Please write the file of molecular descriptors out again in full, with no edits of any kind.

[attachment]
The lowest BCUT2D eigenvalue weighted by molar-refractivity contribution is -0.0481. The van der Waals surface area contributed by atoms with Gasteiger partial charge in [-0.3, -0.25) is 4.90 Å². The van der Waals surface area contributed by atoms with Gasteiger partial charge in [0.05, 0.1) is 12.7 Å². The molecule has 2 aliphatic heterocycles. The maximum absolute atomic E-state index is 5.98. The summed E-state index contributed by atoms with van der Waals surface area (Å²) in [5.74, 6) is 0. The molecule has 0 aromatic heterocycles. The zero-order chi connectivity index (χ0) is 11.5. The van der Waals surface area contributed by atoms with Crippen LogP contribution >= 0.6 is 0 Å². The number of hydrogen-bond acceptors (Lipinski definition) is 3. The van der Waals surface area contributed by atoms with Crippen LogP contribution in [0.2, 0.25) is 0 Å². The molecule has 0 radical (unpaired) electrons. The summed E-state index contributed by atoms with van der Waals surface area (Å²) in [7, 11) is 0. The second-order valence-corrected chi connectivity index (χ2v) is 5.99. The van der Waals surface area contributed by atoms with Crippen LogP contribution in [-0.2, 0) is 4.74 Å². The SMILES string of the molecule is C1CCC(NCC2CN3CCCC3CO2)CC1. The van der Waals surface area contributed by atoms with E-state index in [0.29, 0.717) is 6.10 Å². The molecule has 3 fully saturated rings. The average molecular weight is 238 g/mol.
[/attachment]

The lowest BCUT2D eigenvalue weighted by molar-refractivity contribution is -0.0481. The van der Waals surface area contributed by atoms with Gasteiger partial charge in [-0.3, -0.25) is 4.90 Å². The van der Waals surface area contributed by atoms with Gasteiger partial charge in [0.05, 0.1) is 12.7 Å². The molecule has 2 aliphatic heterocycles. The maximum absolute atomic E-state index is 5.98. The summed E-state index contributed by atoms with van der Waals surface area (Å²) in [5.74, 6) is 0. The molecule has 0 aromatic heterocycles. The zero-order chi connectivity index (χ0) is 11.5. The van der Waals surface area contributed by atoms with Crippen LogP contribution >= 0.6 is 0 Å². The number of hydrogen-bond acceptors (Lipinski definition) is 3. The van der Waals surface area contributed by atoms with Crippen LogP contribution in [0.2, 0.25) is 0 Å². The molecule has 0 radical (unpaired) electrons. The summed E-state index contributed by atoms with van der Waals surface area (Å²) in [7, 11) is 0. The second-order valence-corrected chi connectivity index (χ2v) is 5.99. The van der Waals surface area contributed by atoms with Crippen LogP contribution in [-0.2, 0) is 4.74 Å². The SMILES string of the molecule is C1CCC(NCC2CN3CCCC3CO2)CC1. The van der Waals surface area contributed by atoms with E-state index in [0.29, 0.717) is 6.10 Å². The molecule has 3 fully saturated rings. The average molecular weight is 238 g/mol.